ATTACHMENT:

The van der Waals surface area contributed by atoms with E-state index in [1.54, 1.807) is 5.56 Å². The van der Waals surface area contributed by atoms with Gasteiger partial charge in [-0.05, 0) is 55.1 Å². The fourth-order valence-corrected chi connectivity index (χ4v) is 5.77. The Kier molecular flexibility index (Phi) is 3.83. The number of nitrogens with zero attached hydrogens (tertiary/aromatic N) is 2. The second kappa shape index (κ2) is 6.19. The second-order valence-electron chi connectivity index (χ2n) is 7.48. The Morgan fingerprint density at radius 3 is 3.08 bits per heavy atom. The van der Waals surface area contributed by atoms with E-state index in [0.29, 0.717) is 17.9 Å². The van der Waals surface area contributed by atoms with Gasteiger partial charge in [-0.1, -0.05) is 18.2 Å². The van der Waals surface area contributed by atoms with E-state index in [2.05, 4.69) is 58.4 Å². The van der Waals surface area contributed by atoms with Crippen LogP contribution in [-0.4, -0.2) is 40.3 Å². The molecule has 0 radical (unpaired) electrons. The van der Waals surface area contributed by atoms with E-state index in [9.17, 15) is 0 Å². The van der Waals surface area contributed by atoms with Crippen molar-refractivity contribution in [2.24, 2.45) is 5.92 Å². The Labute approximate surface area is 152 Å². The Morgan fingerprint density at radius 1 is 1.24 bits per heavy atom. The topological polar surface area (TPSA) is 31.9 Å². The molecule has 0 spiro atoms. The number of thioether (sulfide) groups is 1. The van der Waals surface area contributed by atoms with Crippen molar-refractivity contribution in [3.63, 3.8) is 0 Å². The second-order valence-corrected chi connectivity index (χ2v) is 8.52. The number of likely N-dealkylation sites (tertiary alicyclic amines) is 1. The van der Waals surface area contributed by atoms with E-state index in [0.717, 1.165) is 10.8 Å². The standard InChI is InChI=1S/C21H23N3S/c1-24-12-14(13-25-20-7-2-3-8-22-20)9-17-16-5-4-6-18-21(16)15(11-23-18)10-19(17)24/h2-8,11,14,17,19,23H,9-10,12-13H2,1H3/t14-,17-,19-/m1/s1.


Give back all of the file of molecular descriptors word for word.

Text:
The van der Waals surface area contributed by atoms with E-state index in [1.54, 1.807) is 5.56 Å². The van der Waals surface area contributed by atoms with Gasteiger partial charge in [-0.05, 0) is 55.1 Å². The fourth-order valence-corrected chi connectivity index (χ4v) is 5.77. The Kier molecular flexibility index (Phi) is 3.83. The number of nitrogens with zero attached hydrogens (tertiary/aromatic N) is 2. The second kappa shape index (κ2) is 6.19. The second-order valence-electron chi connectivity index (χ2n) is 7.48. The Morgan fingerprint density at radius 3 is 3.08 bits per heavy atom. The van der Waals surface area contributed by atoms with E-state index in [0.29, 0.717) is 17.9 Å². The van der Waals surface area contributed by atoms with Gasteiger partial charge in [-0.1, -0.05) is 18.2 Å². The van der Waals surface area contributed by atoms with E-state index in [2.05, 4.69) is 58.4 Å². The van der Waals surface area contributed by atoms with Crippen LogP contribution in [-0.4, -0.2) is 40.3 Å². The molecule has 0 radical (unpaired) electrons. The van der Waals surface area contributed by atoms with E-state index in [9.17, 15) is 0 Å². The van der Waals surface area contributed by atoms with Crippen molar-refractivity contribution in [2.24, 2.45) is 5.92 Å². The Labute approximate surface area is 152 Å². The Morgan fingerprint density at radius 1 is 1.24 bits per heavy atom. The topological polar surface area (TPSA) is 31.9 Å². The molecule has 0 spiro atoms. The number of thioether (sulfide) groups is 1. The van der Waals surface area contributed by atoms with Crippen molar-refractivity contribution in [3.63, 3.8) is 0 Å². The second-order valence-corrected chi connectivity index (χ2v) is 8.52. The number of likely N-dealkylation sites (tertiary alicyclic amines) is 1. The van der Waals surface area contributed by atoms with E-state index in [0.717, 1.165) is 10.8 Å². The standard InChI is InChI=1S/C21H23N3S/c1-24-12-14(13-25-20-7-2-3-8-22-20)9-17-16-5-4-6-18-21(16)15(11-23-18)10-19(17)24/h2-8,11,14,17,19,23H,9-10,12-13H2,1H3/t14-,17-,19-/m1/s1.